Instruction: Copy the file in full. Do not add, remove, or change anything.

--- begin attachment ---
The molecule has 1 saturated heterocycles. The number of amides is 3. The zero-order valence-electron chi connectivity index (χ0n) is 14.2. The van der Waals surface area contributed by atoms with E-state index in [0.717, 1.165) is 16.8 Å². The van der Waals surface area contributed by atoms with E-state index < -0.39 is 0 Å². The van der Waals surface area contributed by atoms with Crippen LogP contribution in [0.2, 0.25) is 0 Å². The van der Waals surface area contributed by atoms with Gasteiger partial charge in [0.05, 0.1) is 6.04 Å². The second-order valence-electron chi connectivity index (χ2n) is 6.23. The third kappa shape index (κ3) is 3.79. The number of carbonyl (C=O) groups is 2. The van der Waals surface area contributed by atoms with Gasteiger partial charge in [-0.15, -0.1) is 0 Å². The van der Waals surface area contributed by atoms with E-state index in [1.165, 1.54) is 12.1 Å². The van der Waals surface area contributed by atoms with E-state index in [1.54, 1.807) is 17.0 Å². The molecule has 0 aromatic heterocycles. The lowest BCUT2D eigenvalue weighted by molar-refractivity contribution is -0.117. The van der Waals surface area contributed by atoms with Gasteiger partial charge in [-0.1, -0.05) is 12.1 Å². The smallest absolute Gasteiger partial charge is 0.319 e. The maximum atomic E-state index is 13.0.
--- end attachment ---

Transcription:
The molecule has 1 saturated heterocycles. The number of amides is 3. The zero-order valence-electron chi connectivity index (χ0n) is 14.2. The van der Waals surface area contributed by atoms with E-state index in [0.717, 1.165) is 16.8 Å². The van der Waals surface area contributed by atoms with E-state index < -0.39 is 0 Å². The van der Waals surface area contributed by atoms with Crippen LogP contribution in [0.2, 0.25) is 0 Å². The van der Waals surface area contributed by atoms with Gasteiger partial charge in [0.05, 0.1) is 6.04 Å². The second-order valence-electron chi connectivity index (χ2n) is 6.23. The third kappa shape index (κ3) is 3.79. The number of carbonyl (C=O) groups is 2. The van der Waals surface area contributed by atoms with Gasteiger partial charge in [-0.15, -0.1) is 0 Å². The van der Waals surface area contributed by atoms with E-state index in [1.165, 1.54) is 12.1 Å². The van der Waals surface area contributed by atoms with E-state index in [1.54, 1.807) is 17.0 Å². The molecule has 0 aromatic heterocycles. The lowest BCUT2D eigenvalue weighted by molar-refractivity contribution is -0.117. The van der Waals surface area contributed by atoms with Gasteiger partial charge in [-0.1, -0.05) is 12.1 Å². The smallest absolute Gasteiger partial charge is 0.319 e. The maximum atomic E-state index is 13.0.